The orange hakata side of this chuuya obi was the obvious choice. I paired it with green accessories to look like the leaves and vines of the pumpkin plant, and went with a small-patterned black and white kimono to keep with the “spooky season” colours without being distracting. I would have loved an orange haneri but I don’t own one, but this mustard yellow one is pretty darned close and still fits with the autumn theme.

I also decided not to pleat the obi like Sala Okabe did, because this one is so soft and floppy it’s hard to get it to hold a shape. But I think the woven design does an excellent job of looking like the ribs of a pumpkin! Overall, I think I managed it quite well, considering I had to guess at the obi musubi construction and I’m still not totally feeling like myself. Hopefully my motivation will come back properly soon.

Items used in this coordination

Sea Day by Emi Nishizuka – Life Imitating Art

Before we get to the entry today, I have to speak out on what's happening in the United States (and really, around the world) right now. I've always aimed to keep this blog positive and apolitical, but it's reached a point where saying nothing is complicit with the racists. Black lives matter. Here in Canada we also need to acknowledge that Indigenous lives matter. As a white person, I need to use my voice to amplify and uplift the voices that are being silenced at a terrifying rate. Things need to change. The police need to stop killing black people indiscriminately for perceived offences while privileged white folk walk free after documented atrocities. If you're at a loss for ways to help and can't attend rallies or protests, please visit Black Lives Matter for information and resources, and consider donating to the NAACP or the ACLU. Thank you for taking the time to read this. If you feel the need to argue this, tell me it was unnecessary, or tell me that "all lives matter", please unsubscribe and unfollow.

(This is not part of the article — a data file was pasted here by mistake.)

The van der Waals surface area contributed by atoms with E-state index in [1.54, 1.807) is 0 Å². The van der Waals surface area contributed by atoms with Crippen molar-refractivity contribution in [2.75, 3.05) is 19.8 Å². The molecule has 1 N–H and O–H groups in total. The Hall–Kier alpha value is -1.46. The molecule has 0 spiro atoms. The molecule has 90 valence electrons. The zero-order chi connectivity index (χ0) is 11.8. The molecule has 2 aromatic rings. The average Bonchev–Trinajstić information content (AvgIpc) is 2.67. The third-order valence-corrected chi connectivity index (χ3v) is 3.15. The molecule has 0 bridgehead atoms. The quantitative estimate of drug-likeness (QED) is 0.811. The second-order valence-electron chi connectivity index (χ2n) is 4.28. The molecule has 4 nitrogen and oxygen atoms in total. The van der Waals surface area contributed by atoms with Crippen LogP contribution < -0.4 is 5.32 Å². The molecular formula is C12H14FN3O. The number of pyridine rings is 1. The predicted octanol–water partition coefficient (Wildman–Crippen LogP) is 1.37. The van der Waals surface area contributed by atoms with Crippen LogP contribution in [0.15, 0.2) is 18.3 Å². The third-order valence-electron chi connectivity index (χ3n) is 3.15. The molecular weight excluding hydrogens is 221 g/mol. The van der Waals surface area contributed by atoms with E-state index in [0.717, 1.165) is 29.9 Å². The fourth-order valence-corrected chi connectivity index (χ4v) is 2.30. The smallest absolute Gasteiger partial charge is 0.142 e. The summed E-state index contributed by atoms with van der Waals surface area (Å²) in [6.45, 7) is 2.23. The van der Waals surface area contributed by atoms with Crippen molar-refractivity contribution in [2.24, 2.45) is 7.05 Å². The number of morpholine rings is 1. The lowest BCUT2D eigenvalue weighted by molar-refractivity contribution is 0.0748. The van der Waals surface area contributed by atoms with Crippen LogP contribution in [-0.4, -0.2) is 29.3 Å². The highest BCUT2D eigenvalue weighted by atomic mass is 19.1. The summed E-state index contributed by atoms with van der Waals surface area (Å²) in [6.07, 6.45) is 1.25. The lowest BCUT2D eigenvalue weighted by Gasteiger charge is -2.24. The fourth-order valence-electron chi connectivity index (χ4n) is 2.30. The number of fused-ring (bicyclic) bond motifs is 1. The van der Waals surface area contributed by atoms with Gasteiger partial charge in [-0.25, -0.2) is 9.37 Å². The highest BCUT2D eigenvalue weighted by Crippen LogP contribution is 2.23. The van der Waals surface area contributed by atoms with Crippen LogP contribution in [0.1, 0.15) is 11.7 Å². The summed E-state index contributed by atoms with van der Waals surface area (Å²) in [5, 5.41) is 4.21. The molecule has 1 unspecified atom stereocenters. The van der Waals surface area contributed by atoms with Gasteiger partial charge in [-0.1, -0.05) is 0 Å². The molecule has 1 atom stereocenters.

Way back before the flood in my room, COVID-19, and my life (and the whole world, really) going sideways, I found this beautiful little drawing entitled 海の日, Umi no Hi, or Sea Day by Emi Nishizuka and realised I had quite similar pieces, especially my beloved octopus obi. Right away I knew I wanted to try to do the first entry in a new featurette here on the blog, where I plan to reproduce kimono ensembles from artwork. Now that I’m back into the swing of things, I figured it was time for me to give it a shot.

The pieces aren’t exact; the water on the kimono is from a different perspective and less saturated, the obi is purple instead of black, but as a whole I think I did a good job of emulating the mood and feel of the coordination quite well. Also, I’d somehow never noticed before but this kimono is a five-crested houmongi. All my other houmongi are either uncrested or have only one crest. I wonder what sort of event it was intended for.

Doing this coord was a lot of fun, and I look forward to doing more of them. I won’t make any promises or stick to time frames, because I know that’s a surefire way to turn me off from something, but keep an eye out for more of these in the future!

One final note; I have officially lost my job for good. I worked at the same small specialised toy store for almost thirteen years, but unfortunately it has become a casualty of the economy and the coronavirus shut-down and will not be reopening. So for the time being, you will be seeing a lot of older, familiar pieces being reused in new and hopefully interesting ways. My budget is a little tighter than usual so I can’t run around buying new pieces.